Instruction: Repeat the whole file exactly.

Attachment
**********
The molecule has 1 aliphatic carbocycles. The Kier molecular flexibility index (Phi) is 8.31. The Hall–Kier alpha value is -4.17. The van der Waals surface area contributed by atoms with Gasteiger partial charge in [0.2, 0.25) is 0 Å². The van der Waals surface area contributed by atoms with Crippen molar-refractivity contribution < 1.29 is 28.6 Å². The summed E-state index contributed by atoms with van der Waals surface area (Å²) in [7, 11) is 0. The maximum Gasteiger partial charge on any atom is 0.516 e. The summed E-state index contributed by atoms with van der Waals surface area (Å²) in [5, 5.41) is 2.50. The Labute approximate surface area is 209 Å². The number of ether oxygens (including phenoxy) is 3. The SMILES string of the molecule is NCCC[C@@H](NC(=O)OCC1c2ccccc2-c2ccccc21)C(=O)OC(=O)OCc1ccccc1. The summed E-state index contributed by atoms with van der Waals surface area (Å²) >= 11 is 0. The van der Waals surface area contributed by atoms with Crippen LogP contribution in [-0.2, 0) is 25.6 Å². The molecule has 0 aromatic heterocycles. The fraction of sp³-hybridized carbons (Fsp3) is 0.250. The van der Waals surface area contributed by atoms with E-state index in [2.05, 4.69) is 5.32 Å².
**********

The molecule has 1 aliphatic carbocycles. The Kier molecular flexibility index (Phi) is 8.31. The Hall–Kier alpha value is -4.17. The van der Waals surface area contributed by atoms with Gasteiger partial charge in [0.2, 0.25) is 0 Å². The van der Waals surface area contributed by atoms with Crippen molar-refractivity contribution < 1.29 is 28.6 Å². The summed E-state index contributed by atoms with van der Waals surface area (Å²) in [7, 11) is 0. The maximum Gasteiger partial charge on any atom is 0.516 e. The summed E-state index contributed by atoms with van der Waals surface area (Å²) in [5, 5.41) is 2.50. The Labute approximate surface area is 209 Å². The number of ether oxygens (including phenoxy) is 3. The SMILES string of the molecule is NCCC[C@@H](NC(=O)OCC1c2ccccc2-c2ccccc21)C(=O)OC(=O)OCc1ccccc1. The summed E-state index contributed by atoms with van der Waals surface area (Å²) >= 11 is 0. The van der Waals surface area contributed by atoms with Crippen LogP contribution in [-0.2, 0) is 25.6 Å². The molecule has 0 aromatic heterocycles. The fraction of sp³-hybridized carbons (Fsp3) is 0.250. The van der Waals surface area contributed by atoms with E-state index in [2.05, 4.69) is 5.32 Å².